The Department of Agriculture announced new beef regulations including banning meat from cattle that are unable to walk from the human food supply - a rule that would have prevented the slaughter of the U.S. cow later diagnosed with mad…
The first U.S. cow infected with mad cow disease was born before the United States and Canada instituted restrictions on cattle feed aimed at protecting cattle from the disease, Agriculture Department officials said Monday.
Even as countries moved to ban U.S. beef and a Washington state meat processor recalled 10,000 pounds of beef following the announcement of a suspected case of mad cow disease, federal officials maintained that the U.S. food supply remains safe.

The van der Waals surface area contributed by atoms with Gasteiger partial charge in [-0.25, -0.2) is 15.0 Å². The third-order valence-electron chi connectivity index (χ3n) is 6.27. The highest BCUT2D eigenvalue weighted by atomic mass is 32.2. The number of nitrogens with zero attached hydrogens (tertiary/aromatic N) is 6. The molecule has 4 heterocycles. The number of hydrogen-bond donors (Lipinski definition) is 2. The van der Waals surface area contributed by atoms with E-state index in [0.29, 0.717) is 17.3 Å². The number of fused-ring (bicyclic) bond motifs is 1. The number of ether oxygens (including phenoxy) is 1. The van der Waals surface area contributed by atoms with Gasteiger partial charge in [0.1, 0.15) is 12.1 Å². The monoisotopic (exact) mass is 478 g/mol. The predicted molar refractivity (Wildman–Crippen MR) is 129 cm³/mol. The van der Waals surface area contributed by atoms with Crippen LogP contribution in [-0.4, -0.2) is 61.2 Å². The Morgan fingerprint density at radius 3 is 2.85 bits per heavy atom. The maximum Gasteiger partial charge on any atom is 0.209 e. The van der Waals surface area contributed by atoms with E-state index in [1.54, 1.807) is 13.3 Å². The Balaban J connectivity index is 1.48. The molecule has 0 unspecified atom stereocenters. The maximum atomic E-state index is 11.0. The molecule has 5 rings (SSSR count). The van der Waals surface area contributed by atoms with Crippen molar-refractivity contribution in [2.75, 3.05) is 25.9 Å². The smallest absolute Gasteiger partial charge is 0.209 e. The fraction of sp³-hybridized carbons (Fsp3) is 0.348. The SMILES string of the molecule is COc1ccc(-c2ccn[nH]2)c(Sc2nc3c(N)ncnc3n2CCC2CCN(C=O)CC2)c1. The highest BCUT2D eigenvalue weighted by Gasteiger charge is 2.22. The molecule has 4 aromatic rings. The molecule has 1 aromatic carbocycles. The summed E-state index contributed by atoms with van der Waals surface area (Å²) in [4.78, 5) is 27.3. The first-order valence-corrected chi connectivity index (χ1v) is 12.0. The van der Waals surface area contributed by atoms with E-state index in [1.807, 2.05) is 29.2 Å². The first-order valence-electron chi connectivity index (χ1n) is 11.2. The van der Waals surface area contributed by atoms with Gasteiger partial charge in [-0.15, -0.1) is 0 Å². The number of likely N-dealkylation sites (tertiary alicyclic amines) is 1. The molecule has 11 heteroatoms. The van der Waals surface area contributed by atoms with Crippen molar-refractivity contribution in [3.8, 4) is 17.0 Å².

A suspected case of mad cow disease is being investigated in Washington state, but the U.S. food supply remains safe, Agriculture Secretary Ann Veneman said Tuesday.
The United States has temporarily banned all imports of beef from Canada after Canadian officials announced that a cow in Alberta was diagnosed with mad cow disease, the first known case there since 1997.
By PBS NewsHour
Mad cow disease, formally known as bovine spongiform encephalopathy (BSE), is a chronic degenerative disease that attacks the central nervous system of cattle, destroying brain tissue and eventually causing dementia and death. There is no known cure.
A 19-year-old has died in France from the human variant of mad cow disease. He was the third victim in France, and the 94th in Europe.
Leaders of the U.S. beef industry emerged today from talks with government health officials pledging to do a better job of following regulations meant to curb the spread of mad cow disease.
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